Surviving the Storm

September 15, 2017
A Coast Guard team rescues people in Houston, Texas.
CHARLES RIEDEL—AP

Houston, Texas, is the fourth-largest city in the United States. This summer, it was hit by a hurricane.

Hurricane Harvey made landfall on August 25. It began as a Category 4 storm. Wind speeds reached 130 miles per hour. Then Harvey lost steam. It became a tropical storm. But it stayed over Houston.

In August, rising waters forced many Texas residents to leave their home.

JONATHAN BACHMAN—REUTERS

Nearly 52 inches of rain fell in the city. That set a record. The rain led to major flooding. Roads and bridges were washed out. Highways turned into rivers.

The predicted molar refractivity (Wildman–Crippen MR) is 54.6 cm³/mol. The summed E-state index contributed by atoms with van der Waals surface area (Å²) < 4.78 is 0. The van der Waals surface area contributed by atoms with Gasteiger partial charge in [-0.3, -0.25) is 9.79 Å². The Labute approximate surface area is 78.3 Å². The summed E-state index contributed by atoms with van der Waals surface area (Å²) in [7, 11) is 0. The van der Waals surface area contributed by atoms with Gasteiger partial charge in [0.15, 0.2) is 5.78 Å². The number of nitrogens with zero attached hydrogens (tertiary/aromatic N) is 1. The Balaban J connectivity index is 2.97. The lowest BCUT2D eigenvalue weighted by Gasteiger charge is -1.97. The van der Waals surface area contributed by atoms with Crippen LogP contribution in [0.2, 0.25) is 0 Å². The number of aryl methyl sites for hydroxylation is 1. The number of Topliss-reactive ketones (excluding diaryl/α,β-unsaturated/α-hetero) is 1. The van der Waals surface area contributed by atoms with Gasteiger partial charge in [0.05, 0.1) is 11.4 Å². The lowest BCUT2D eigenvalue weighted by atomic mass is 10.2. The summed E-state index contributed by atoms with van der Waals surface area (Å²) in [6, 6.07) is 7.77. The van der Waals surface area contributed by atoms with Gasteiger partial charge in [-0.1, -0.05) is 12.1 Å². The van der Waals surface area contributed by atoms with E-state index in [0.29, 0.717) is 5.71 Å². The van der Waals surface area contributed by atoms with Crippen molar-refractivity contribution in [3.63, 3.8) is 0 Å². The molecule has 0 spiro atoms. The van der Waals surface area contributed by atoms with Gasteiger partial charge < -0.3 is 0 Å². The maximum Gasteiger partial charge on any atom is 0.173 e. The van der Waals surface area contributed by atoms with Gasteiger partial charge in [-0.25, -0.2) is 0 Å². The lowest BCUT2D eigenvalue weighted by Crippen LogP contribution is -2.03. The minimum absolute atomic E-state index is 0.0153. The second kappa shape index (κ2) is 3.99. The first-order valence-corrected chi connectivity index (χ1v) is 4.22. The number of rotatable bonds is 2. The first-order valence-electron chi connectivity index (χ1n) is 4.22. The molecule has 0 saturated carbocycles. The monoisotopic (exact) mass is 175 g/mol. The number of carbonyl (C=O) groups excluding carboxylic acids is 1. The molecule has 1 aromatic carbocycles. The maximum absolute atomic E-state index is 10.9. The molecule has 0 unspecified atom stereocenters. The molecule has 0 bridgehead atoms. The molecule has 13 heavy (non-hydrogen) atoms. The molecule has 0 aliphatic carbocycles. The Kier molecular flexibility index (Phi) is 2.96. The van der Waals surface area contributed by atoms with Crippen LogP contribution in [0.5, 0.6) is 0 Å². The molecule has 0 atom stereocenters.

“What occurred in Houston was almost unimaginable,” Patrick Burke told TIME for Kids. He is a weather forecaster. He works for the National Weather Service.

Cleanup can’t begin until the water goes away. Meanwhile, many people are without a home. About 30,000 people waited in shelters after Harvey hit.

Brock Long works for the U.S. government. He is in charge of helping people find temporary housing. He has also made a promise to the people of Texas. “This recovery is going to be frustrating,” he says. “We’re going to be here to help guide you through it.”

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